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J Pediatr Surg. 1993 Mar;28(3):299-303; discussion 304-5.

Efficacy of pediatric trauma care: results of a population-based study.

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1
Division of Pediatric Surgery, Harlem Hospital Center, College of Physicians & Surgeons of Columbia University, New York, NY 10037.

Abstract

To determine concordance between regional outcome and national norms with respect to pediatric injury diagnosis, severity, and mortality in a state lacking a well-organized trauma system, we compared summary data from all pediatric trauma-related hospital discharge abstracts compiled by the [New York State Department of Health] Statewide Planning and Research Cooperative [Mandatory Hospital Reporting] System (SPARCS), with comparable data from pediatric trauma centers participating in the National Pediatric Trauma Registry (NPTR), for similar epochs in the late 1980s. Analysis was based on 14,234 cases from SPARCS and 17,098 cases from NPTR. Data were grouped by principal anatomic diagnosis (ICD-9-CM N-code) and injury severity score (ISS), for each of which incidence and mortality were calculated, both individually and collectively, then compared item by item for sources of variance. Overall, the two data sets showed the expected discordance, with NPTR being skewed toward more complex and severe injury. However, when analyzed cell by cell, a striking degree of concordance emerged in both incidence and mortality for injuries of comparable severity in all but a few selected subsets. Isolated skeletal injuries were treated less frequently in pediatric trauma centers, and combined system injuries to the skeleton, brain, and internal organs were treated more frequently in pediatric trauma centers. However, while the fatality rates were similar between SPARCS and NPTR for most diagnoses, given comparable ISS, survival was some ten times greater in pediatric trauma centers for patients with either brain or internal injuries--the leading causes of pediatric injury mortality--and for skeletal injuries, when the injuries sustained were of moderately great severity.(ABSTRACT TRUNCATED AT 250 WORDS)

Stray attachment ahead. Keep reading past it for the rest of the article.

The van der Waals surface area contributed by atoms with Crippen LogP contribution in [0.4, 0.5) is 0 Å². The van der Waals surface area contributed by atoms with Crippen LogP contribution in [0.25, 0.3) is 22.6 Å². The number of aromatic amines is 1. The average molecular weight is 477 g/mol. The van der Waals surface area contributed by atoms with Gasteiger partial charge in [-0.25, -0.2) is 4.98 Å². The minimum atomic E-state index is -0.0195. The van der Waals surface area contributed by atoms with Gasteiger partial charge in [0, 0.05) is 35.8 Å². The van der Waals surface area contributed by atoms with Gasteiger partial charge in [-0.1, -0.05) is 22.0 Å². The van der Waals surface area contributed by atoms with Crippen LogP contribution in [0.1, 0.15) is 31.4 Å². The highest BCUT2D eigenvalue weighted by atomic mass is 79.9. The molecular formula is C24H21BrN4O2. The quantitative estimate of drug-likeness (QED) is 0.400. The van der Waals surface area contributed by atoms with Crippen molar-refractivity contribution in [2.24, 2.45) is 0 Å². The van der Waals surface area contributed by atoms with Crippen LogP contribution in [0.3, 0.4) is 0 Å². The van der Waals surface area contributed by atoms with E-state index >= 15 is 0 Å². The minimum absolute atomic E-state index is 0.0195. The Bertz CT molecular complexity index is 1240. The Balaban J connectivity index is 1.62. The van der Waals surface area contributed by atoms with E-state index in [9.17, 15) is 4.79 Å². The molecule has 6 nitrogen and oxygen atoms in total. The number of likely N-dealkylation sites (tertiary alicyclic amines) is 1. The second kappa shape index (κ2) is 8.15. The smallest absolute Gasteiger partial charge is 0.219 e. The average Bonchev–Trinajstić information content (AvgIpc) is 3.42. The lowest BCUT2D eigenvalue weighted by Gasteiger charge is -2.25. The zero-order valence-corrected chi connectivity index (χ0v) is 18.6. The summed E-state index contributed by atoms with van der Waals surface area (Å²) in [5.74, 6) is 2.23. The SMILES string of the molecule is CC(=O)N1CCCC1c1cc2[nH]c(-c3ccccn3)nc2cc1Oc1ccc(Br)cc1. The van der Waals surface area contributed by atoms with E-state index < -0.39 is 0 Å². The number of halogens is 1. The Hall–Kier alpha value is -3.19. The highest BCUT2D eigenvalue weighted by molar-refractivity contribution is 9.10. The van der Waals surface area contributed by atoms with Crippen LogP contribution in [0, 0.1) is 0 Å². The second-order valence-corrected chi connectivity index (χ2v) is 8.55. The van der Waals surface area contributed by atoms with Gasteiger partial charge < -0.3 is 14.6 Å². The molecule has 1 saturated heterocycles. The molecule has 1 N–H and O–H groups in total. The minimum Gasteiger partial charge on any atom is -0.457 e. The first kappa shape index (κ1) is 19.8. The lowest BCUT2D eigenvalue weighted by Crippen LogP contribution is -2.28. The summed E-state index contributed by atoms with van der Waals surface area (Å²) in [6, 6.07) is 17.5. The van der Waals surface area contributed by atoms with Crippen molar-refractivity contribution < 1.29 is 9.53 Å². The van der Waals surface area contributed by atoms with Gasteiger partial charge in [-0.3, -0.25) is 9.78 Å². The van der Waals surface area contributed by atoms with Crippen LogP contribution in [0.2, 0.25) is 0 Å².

PMID:
8468636
[Indexed for MEDLINE]
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